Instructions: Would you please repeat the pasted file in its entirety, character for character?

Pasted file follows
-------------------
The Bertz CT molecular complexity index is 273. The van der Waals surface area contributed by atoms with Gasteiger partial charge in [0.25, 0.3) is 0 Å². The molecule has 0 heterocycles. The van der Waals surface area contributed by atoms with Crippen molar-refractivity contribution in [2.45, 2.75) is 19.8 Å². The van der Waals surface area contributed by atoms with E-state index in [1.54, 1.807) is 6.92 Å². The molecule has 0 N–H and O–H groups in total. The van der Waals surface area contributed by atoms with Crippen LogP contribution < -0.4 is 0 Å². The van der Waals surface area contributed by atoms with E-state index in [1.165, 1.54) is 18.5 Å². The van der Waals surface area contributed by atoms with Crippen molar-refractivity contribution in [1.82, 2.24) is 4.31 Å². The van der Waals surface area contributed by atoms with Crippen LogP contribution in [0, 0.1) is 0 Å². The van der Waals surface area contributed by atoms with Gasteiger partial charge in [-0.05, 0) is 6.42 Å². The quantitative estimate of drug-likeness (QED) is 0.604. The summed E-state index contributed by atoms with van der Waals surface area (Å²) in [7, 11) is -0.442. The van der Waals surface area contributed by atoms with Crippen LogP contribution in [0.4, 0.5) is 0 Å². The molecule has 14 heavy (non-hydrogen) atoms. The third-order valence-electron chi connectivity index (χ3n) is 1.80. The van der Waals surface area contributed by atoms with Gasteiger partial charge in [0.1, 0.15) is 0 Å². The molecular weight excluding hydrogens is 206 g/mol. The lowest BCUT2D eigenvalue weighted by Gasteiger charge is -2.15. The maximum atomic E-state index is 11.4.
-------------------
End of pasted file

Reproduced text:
The Bertz CT molecular complexity index is 273. The van der Waals surface area contributed by atoms with Gasteiger partial charge in [0.25, 0.3) is 0 Å². The molecule has 0 heterocycles. The van der Waals surface area contributed by atoms with Crippen molar-refractivity contribution in [2.45, 2.75) is 19.8 Å². The van der Waals surface area contributed by atoms with E-state index in [1.54, 1.807) is 6.92 Å². The molecule has 0 N–H and O–H groups in total. The van der Waals surface area contributed by atoms with Crippen LogP contribution < -0.4 is 0 Å². The van der Waals surface area contributed by atoms with E-state index in [1.165, 1.54) is 18.5 Å². The van der Waals surface area contributed by atoms with Crippen molar-refractivity contribution in [1.82, 2.24) is 4.31 Å². The van der Waals surface area contributed by atoms with Crippen LogP contribution in [0, 0.1) is 0 Å². The van der Waals surface area contributed by atoms with Gasteiger partial charge in [-0.05, 0) is 6.42 Å². The quantitative estimate of drug-likeness (QED) is 0.604. The summed E-state index contributed by atoms with van der Waals surface area (Å²) in [7, 11) is -0.442. The van der Waals surface area contributed by atoms with Crippen LogP contribution in [0.4, 0.5) is 0 Å². The molecule has 14 heavy (non-hydrogen) atoms. The third-order valence-electron chi connectivity index (χ3n) is 1.80. The van der Waals surface area contributed by atoms with Gasteiger partial charge in [0.1, 0.15) is 0 Å². The molecular weight excluding hydrogens is 206 g/mol. The lowest BCUT2D eigenvalue weighted by Gasteiger charge is -2.15. The maximum atomic E-state index is 11.4.